Following the path to the 2012 Summer Olympic Games in London, this is the second article in the series covering the Games. The first, "London's Preparations", covered the developments in the city. As the event creeps ever closer, more problems appear and locals and expats in the city examine if it's all worth it.
First, some of the details of the event
When: July 27 to August 12, 2012
Official Website: http://www.london2012.com/
Ticket Information: http://www.tickets.london2012.com/homepage
Problems are common for an huge, international event and the Games have never been immune to trouble.
One of the most frustrating issues with the troubled path to the London Olympics is the obsessive secrecy of the organizers. Local politicians have been largely kept out of the planning and a breakdown of Olympics ticket pricing will be unavailable until the Games are over. It appears that a number of the cheaper tickets available to the public (as opposed to those set aside for the media, public officials, and athletes's families) only granted access to events like low-stakes soccer match-ups and Paralympic competitions. No one will know for certain until after the Games.
Developments like new stadiums and improvements to the city's infrastructure are understandably expensive. The predicted cost of the games when London won the bid in 2005 was £2.37 billion. The Olympics public sector funding package, which covers the building of the venues, security and policing, was upped to around £9.3 billion in 2007 and it now looks as if these estimates were still too conservative. Sky News researched the expenses of the Games and discovered that the true expense could be over £12 billion, an overage of £2.7 billion!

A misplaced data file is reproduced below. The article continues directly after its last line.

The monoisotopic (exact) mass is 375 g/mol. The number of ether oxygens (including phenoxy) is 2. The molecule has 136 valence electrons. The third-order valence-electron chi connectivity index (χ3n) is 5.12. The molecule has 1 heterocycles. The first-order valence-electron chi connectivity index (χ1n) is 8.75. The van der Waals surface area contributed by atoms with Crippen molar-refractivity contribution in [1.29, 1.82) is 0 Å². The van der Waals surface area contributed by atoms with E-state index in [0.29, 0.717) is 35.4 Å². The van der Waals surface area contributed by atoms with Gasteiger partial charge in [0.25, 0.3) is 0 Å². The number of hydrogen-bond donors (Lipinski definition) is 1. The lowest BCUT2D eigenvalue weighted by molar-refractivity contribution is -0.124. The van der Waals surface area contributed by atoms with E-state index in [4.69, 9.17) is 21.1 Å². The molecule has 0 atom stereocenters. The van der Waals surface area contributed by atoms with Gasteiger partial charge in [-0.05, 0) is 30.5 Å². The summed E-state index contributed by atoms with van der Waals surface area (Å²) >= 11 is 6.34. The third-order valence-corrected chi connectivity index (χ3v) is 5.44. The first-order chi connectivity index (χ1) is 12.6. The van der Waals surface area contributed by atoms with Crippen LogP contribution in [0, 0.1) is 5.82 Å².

The Public Accounts Committee (PAC), and the public, have raised concerns about the management of those funds. The actual cost to the taxpayer of the Games will be in excess of £11 billion once the £766m cost of buying back the Olympic Park and legacy costs of £826m are factored in. Possibly most worrying are the unexplained increases like the original security budget of £282 million increased to £553 million. How many more surprises are to come?
Even people who are leaving for the events themselves are struggling with the current disruption in the transportation system. It is predicted that tube passengers may face delays of more than 30 minutes at peak times in stations like Canary Wharf, Bond Street and Bank (and commuters are advised to plan up to 3 hours more for their journey in the morning). About 30 miles of the 109-mile Olympic route network will include "games lanes" reserved exclusively for Olympic transport.
London Transport Commissioner Peter Hendy said, "On the busiest days, we expect around an additional three million journeys on the capital's transport networks at Games-time."
Locog chair Sebastian Coe explained, "The scale of the Games is unprecedented - across both Games there will be 14,000 athletes, 7,000 technical officials, more than 20,000 media and 11 million spectators... Success depends on all of us doing our bit to keep London and the UK moving."
Efforts have been made to ease the congestion. The site, www.getaheadofthegames.com, identifies travel hotspots, allowing travelers to plan journeys in advance. Passengers can select their intended travel dates on an interactive map and find predictions on the traffic at specific Tube stations. The predictions are based on the number of passengers who typically use public transport and the road network during the summer, taking into consideration the average increase the Olympic Games brings. A guide to transport options is provided by Get Ahead of the Games. In addition, hours are increased for the Tube and DLR services which will be running on Sundays with increased hours in the evenings.
Need to know more about traveling to London, expat issues in the UK, or need a guide to the city? The expat guide to London is what you need!
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